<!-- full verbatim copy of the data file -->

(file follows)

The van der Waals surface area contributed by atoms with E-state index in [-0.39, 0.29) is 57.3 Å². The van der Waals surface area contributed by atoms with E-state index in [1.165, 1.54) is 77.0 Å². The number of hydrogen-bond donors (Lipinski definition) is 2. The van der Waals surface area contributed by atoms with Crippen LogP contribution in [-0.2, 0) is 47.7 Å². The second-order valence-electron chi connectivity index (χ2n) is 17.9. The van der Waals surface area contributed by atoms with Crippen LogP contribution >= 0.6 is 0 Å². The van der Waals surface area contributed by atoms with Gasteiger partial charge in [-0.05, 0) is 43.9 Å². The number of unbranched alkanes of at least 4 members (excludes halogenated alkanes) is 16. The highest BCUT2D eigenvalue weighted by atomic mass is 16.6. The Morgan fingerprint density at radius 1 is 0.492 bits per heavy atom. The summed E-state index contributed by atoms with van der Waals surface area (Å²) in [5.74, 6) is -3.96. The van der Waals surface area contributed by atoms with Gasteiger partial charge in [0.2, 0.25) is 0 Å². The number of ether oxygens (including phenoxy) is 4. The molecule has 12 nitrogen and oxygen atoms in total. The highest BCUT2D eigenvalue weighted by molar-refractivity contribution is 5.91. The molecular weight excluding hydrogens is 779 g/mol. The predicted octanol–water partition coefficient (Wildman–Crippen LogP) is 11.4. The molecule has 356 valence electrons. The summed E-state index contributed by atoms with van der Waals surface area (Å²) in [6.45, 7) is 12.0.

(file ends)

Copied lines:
The van der Waals surface area contributed by atoms with E-state index in [-0.39, 0.29) is 57.3 Å². The van der Waals surface area contributed by atoms with E-state index in [1.165, 1.54) is 77.0 Å². The number of hydrogen-bond donors (Lipinski definition) is 2. The van der Waals surface area contributed by atoms with Crippen LogP contribution in [-0.2, 0) is 47.7 Å². The second-order valence-electron chi connectivity index (χ2n) is 17.9. The van der Waals surface area contributed by atoms with Crippen LogP contribution >= 0.6 is 0 Å². The van der Waals surface area contributed by atoms with Gasteiger partial charge in [-0.05, 0) is 43.9 Å². The number of unbranched alkanes of at least 4 members (excludes halogenated alkanes) is 16. The highest BCUT2D eigenvalue weighted by atomic mass is 16.6. The Morgan fingerprint density at radius 1 is 0.492 bits per heavy atom. The summed E-state index contributed by atoms with van der Waals surface area (Å²) in [5.74, 6) is -3.96. The van der Waals surface area contributed by atoms with Gasteiger partial charge in [0.2, 0.25) is 0 Å². The number of ether oxygens (including phenoxy) is 4. The molecule has 12 nitrogen and oxygen atoms in total. The highest BCUT2D eigenvalue weighted by molar-refractivity contribution is 5.91. The molecular weight excluding hydrogens is 779 g/mol. The predicted octanol–water partition coefficient (Wildman–Crippen LogP) is 11.4. The molecule has 356 valence electrons. The summed E-state index contributed by atoms with van der Waals surface area (Å²) in [6.45, 7) is 12.0.